How Often Should You Get a Thyroid Blood Test?

The thyroid gland produces two important hormones, T3 (triiodothyronine) and T4 (thyroxine), which are concerned with metabolism. Malfunctioning of the thyroid gland manifests either in the form of overproduction or underproduction of hormones. When the hormone levels are above normal, the condition is known as hyperthyroidism and when they are abnormally low, it is called hypothyroidism.


Hypothyroidism usually affects middle-aged and older people. It shows up in the following symptoms, depending on how severe the deficiency is: fatigue and weakness, weight gain, cold intolerance, memory loss, dry skin, constipation, depression, muscle aches and joint pain, swelling, or stiffness, thinning hair and brittle nails, increase in blood cholesterol levels

In infants, the symptoms (which may be few in number) include yellowing of the skin and eyes, frequent choking, a protruding tongue, and a puffy face. They also have constipation, sleepiness, and muscle tone problems.

Children and teenagers experience stunted growth, delayed development of permanent teeth, delayed puberty and poor mental development.


This disorder may be caused by an overactive thyroid. The most common cause of hyperthyroidism is an autoimmune disorder called Graves’ disease. Symptoms include high metabolic rate which leads to a high heart rate, high blood pressure and hand tremors. Other symptoms are frequent bowel movement, swollen thyroid gland, exophthalmos (prominent eyes), weight loss, irregular menstrual cycle, increased appetite, nervousness and restlessness, nausea, lack of concentration, hair fall, and difficulty sleeping.

Why is it important to get tested?

If left untreated, hypothyroidism can lead to further complications such as Goitre, Heart problems, mental health issues, peripheral neuropathy, myxedema, infertility and birth defects. Only through tests can the disorder be spotted early enough to avoid complications and to detect possible causes that can be serious.

Early diagnosis of hyperthyroidism and treatment help to avoid complications due to a condition like Graves’ disease which gets worse over time and becomes life-threatening. Hyperthyroidism can also lead to atrial fibrillation (a common but dangerous type of heart arrhythmia or irregular heartbeat that interrupts flow of blood and may lead to strokes) and congestive heart failure.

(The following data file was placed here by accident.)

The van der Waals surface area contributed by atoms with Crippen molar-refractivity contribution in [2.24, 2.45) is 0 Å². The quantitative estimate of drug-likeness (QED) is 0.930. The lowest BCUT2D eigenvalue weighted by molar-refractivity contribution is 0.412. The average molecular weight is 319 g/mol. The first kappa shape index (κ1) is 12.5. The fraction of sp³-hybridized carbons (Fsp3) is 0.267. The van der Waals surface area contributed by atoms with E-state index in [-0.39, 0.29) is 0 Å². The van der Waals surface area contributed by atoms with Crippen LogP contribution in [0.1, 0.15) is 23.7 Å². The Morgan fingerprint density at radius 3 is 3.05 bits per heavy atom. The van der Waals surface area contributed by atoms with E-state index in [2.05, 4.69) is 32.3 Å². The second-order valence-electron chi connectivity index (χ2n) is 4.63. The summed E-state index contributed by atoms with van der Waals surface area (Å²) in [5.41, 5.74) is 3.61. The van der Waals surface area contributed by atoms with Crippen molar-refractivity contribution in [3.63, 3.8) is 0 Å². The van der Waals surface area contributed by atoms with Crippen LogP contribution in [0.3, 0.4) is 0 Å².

How is testing done?

A series of blood tests called thyroid function tests is done to measure T3, T4, and TSH (thyroid stimulating hormone secreted by the pituitary gland) and T3RU (resin T3 uptake). The tests for T4 and TSH are usually taken together and are the most common.

The thyroxine (T4) test reveals hyperthyroidism if T4 levels are high. It measures the amount of free T4 (which is not bound to protein) in the blood. The normal range is from 9.0 to 25.0 pmol/l (picomoles/litre).

The thyroid stimulating hormone (TSH) level test shows hyperthyroidism if the reading is abnormally low. Moderately low levels indicate normal thyroid hormone levels. The normal range is from 0.4 to 4.0 mIU/l (milli-international units of hormone/litre of blood). If the reading is above 2.0 mIU/l, there is a risk of hypothyroidism.

If these two tests point towards hyperthyroidism, the T3 test is taken. The normal range is 100 to 200 ng/dl. Any reading above this is considered abnormally high and is most likely an indication of Graves’ disease.

Cholesterol and triglyceride levels are also tested to indicate elevation in the metabolic rate.

If the blood tests show a functional imbalance in the thyroid gland, an ultrasound test is recommended to check for structural problems with the gland, gland activity, and tumours.

These conditions are treated with the help of medication that either stop or stimulate the thyroid gland’s activities. Surgery and radioactive iodine also serve as treatment for hyperthyroidism. A proper diet can prevent these disorders.

A TSH test is done once a year in case of hypothyroidism to check if the levels are within the normal range. The frequency of hyperthyroidism tests (usually TSH and T4) depends on the treatment. In any case, blood test are taken every few weeks in the beginning, and as the treatment stabilises, the frequency is reduced.

All these tests, are available at Apollo Diagnostics. Find your nearest Apollo Diagnostics centre here.

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